Here often we see statements You don't need to load PGF because TikZ loads it, or don't load TikZ because PGFplots already does that.... I wonder if:

Is there a tree diagram listing all these relationships/subordinations/rank between packages?

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    Given the number of packages out there, you're asking for a very messy graph :) – jubobs Jun 29 '14 at 0:02
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    As far as I understand, it doesn't matter that you call a package that has already been called by someone else before. It just gets ignored when it is requested. I think you can see what packages you are using with \listfiles – Mario S. E. Jun 29 '14 at 2:48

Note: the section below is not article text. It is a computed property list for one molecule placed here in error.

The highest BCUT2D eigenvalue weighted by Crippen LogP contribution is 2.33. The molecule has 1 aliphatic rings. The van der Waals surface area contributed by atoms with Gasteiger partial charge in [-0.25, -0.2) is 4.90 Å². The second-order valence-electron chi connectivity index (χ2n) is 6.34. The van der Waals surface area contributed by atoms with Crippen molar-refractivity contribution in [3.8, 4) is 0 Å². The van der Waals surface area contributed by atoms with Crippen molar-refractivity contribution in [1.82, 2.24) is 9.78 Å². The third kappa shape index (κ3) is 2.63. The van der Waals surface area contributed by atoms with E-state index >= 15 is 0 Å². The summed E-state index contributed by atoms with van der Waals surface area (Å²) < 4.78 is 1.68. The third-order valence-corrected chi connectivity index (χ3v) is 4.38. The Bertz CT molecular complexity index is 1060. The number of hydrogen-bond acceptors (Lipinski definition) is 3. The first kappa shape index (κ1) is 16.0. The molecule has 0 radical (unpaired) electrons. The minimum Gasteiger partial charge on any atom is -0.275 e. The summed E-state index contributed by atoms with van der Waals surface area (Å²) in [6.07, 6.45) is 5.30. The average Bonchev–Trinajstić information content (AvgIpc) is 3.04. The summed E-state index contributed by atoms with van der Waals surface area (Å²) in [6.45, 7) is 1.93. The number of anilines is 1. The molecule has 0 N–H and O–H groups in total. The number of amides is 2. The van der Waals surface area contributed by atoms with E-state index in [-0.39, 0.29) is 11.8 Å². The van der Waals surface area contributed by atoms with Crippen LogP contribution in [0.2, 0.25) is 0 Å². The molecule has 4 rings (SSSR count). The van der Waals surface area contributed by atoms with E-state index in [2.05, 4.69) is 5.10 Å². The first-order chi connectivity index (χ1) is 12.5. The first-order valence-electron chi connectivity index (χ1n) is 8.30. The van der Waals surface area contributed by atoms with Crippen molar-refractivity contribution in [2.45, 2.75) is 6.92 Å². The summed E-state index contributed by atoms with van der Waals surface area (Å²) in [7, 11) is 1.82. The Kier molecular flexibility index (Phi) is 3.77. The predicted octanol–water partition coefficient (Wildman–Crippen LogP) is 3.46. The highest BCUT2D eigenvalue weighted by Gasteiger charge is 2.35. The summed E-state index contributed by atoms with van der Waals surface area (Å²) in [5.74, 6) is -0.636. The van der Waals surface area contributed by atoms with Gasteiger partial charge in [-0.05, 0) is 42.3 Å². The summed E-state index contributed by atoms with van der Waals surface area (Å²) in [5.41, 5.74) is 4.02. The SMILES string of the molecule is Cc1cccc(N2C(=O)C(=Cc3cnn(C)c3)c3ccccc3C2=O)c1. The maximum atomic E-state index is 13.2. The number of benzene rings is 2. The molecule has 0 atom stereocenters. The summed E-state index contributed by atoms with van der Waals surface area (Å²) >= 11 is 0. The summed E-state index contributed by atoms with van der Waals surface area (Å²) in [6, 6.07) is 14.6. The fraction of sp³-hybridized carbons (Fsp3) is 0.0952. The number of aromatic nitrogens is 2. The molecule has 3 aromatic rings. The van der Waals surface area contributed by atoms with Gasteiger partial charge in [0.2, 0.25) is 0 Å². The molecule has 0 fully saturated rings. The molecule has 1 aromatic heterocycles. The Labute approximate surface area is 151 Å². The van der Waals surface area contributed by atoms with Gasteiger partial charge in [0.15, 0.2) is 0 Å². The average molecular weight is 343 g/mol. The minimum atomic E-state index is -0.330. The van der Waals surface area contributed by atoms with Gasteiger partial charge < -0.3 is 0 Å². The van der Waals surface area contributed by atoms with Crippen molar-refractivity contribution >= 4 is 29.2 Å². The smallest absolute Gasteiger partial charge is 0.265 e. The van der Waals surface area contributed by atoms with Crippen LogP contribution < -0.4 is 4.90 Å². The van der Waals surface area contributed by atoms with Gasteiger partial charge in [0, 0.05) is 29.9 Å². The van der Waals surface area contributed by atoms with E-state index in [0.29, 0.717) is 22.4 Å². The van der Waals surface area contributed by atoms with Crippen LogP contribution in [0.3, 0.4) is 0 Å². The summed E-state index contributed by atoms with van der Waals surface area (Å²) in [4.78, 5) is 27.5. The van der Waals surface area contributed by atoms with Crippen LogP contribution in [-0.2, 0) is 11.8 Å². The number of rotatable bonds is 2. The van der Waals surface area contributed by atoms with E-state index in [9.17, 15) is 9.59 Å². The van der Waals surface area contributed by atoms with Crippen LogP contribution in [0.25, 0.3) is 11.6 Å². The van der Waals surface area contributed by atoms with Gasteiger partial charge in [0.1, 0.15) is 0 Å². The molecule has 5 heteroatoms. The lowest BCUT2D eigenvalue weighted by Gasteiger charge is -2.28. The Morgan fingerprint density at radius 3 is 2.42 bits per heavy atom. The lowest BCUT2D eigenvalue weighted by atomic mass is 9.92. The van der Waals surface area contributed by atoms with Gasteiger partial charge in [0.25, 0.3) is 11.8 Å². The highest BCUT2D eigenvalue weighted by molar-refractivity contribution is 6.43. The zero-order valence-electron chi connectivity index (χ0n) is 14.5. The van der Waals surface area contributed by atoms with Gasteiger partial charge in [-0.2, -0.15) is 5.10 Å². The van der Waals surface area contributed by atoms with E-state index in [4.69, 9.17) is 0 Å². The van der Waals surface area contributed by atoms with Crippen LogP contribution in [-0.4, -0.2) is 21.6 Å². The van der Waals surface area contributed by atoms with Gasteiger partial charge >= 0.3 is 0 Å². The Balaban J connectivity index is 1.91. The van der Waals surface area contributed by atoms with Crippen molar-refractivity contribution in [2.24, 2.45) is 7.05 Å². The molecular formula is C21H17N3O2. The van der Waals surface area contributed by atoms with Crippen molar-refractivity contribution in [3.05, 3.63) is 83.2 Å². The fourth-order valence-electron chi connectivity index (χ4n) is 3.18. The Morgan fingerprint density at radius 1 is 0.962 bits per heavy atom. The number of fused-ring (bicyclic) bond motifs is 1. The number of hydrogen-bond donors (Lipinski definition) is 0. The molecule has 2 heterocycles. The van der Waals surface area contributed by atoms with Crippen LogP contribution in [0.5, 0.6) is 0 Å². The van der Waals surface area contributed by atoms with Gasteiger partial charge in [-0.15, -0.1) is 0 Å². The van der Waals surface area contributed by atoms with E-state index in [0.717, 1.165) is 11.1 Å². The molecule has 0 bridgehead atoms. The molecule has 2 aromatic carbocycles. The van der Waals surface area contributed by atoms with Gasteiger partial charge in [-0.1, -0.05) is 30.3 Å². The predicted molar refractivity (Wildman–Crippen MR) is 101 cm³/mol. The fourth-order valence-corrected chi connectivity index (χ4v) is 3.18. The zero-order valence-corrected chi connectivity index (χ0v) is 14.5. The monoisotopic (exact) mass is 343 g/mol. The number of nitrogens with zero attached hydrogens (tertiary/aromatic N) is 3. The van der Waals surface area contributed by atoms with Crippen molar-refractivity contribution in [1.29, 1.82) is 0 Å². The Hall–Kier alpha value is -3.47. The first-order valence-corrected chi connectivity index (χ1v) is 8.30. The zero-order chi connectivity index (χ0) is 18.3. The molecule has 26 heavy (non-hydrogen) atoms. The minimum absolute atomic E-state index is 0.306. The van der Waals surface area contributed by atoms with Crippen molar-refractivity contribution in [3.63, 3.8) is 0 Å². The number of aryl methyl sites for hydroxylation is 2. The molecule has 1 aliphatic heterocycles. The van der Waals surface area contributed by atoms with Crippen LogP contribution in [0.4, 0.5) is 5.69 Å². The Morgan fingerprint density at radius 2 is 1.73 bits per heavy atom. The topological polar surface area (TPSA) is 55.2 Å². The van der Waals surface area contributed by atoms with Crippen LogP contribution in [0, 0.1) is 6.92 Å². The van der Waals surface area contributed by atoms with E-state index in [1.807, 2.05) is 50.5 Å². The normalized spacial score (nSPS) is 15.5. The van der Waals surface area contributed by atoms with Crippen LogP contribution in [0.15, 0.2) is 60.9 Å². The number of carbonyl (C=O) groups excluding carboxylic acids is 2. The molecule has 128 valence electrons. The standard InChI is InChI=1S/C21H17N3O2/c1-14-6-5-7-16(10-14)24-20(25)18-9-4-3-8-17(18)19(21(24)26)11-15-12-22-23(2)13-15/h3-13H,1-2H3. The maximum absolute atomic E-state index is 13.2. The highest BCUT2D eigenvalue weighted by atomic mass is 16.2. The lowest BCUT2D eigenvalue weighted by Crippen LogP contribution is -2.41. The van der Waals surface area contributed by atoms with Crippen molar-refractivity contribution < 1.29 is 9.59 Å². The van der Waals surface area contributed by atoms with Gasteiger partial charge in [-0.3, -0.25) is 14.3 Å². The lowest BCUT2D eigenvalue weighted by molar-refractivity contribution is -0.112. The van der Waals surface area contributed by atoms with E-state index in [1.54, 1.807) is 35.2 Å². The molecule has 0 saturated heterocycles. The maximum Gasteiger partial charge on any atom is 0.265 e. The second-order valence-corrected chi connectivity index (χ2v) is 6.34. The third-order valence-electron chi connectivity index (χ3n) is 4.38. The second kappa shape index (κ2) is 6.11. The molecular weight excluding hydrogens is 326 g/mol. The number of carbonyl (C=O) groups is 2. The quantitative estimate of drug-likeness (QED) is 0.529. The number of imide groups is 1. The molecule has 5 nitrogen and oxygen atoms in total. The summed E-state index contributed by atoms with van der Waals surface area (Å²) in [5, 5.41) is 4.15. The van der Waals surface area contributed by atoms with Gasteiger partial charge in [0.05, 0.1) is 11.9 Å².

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    @SergioParreiras Nah, don't worry about re-loading. fica tranquilo, pá :) – Mario S. E. Jun 29 '14 at 3:56
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    @MarioS.E. You can get errors if you have different optional arguments in the two cases: tex.ac.uk/cgi-bin/texfaq2html?label=optclash – Torbjørn T. Jun 29 '14 at 8:29
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    Have a look at this answer by @Heiko: How to design a command inquiring internally required packages? – Johannes_B Oct 20 '14 at 15:33

You can use \listfiles to see what packages are actually loaded and can look through the log to see what loads what: TeX surrounds each file with a parenthesis pair [( ... )] so one can parse the log and work out dependencies. However, I would strongly suggest not doing this. In any document, you should know which packages provide which commands you use, and explicitly load those packages. It's a very bad idea to rely on package X always loading package Y (beyond a few places where the dependency is in a bundle of related packages, and there almost always the 'low level' one should not be used directly by users).

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